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Hartford Council Member Should Resign

Corruption Charge Veronica Airey-Wilson should leave office as a condition of probation

Hartford Courant Editorial

October 02, 2010

If Veronica Airey-Wilson is to receive a special form of probation for her role in Hartford's recent corruption scandal, it should come with one important caveat that she resign from the city council.

Ms. Airey-Wilson was charged with tampering with physical evidence to show that she paid for improvements to her home done by city contractor Carlos Costa, even though Mr. Costa had done the work for free. Mr. Costa said under oath that he installed granite countertops in Ms. Airey-Wilson's butler pantry at her request and didn't intend to charge her because "she was a councilwoman and she was in a position to help me."

The state contends that Ms. Airey-Wilson produced a phony check for $420 to show she paid for the work. Costa said he never received the check, and that the work was worth about $1,500.

This is the same pattern of conduct that got former Mayor Eddie Perez convicted of bribery in June. Mr. Costa performed deeply discounted home improvement work in Mr. Perez's home, and got Mr. Perez's help in keeping a $5.3 million city contract that was marred by delays and shoddy work.

Ms. Airey-Wilson has applied for accelerated rehabilitation, a form of probation available to first-time offenders through which her record will be erased if she successfully completes the program.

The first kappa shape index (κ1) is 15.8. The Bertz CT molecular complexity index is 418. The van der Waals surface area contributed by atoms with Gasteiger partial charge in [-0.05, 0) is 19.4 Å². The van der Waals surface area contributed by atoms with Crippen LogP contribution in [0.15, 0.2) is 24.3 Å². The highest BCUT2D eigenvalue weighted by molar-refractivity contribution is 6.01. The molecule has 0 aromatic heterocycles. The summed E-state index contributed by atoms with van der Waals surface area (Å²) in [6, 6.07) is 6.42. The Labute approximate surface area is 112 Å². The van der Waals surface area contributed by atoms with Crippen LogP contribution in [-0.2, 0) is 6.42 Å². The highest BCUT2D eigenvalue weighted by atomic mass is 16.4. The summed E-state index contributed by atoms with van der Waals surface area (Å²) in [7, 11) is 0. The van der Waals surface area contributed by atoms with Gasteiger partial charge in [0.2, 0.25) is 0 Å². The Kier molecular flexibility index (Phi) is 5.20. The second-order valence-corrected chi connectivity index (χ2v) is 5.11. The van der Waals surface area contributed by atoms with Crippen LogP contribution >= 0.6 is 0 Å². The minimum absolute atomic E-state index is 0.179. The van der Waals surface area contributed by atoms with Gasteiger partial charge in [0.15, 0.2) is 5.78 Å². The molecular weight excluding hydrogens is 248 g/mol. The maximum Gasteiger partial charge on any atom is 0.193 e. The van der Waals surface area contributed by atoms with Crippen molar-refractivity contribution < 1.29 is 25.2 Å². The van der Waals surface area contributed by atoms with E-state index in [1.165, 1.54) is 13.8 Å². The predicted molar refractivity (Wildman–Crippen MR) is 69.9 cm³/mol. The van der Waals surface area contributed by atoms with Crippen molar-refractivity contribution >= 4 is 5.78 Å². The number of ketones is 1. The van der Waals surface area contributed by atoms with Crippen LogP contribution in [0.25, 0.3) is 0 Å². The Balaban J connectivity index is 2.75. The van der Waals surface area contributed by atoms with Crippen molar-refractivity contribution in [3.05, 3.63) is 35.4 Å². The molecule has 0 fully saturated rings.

Her supporters may point out that the value of the work done in Ms. Airey-Wilson's home was considerably less than the $40,000 worth of work done in Mr. Perez's home, and that Ms. Airey-Wilson had no involvement in the extortion matter that was the basis of other charges against Mr. Perez. She nonetheless violated the public's trust in the office she has held for 16 years. Tampering with physical evidence is serious, a Class D felony.

Accelerated rehabilitation may be appropriate in her case, but she should not remain on the city council. Indeed, it is troubling that since her request for special probation, there has been almost no call for her to resign. Is Hartford getting immune to corruption? Is it acceptable to be on the take and on the council? Let us hope not.

Reprinted with permission of the Hartford Courant. To view other stories on this topic, search the Hartford Courant Archives at http://www.courant.com/archives.
| Last update: September 25, 2012 |
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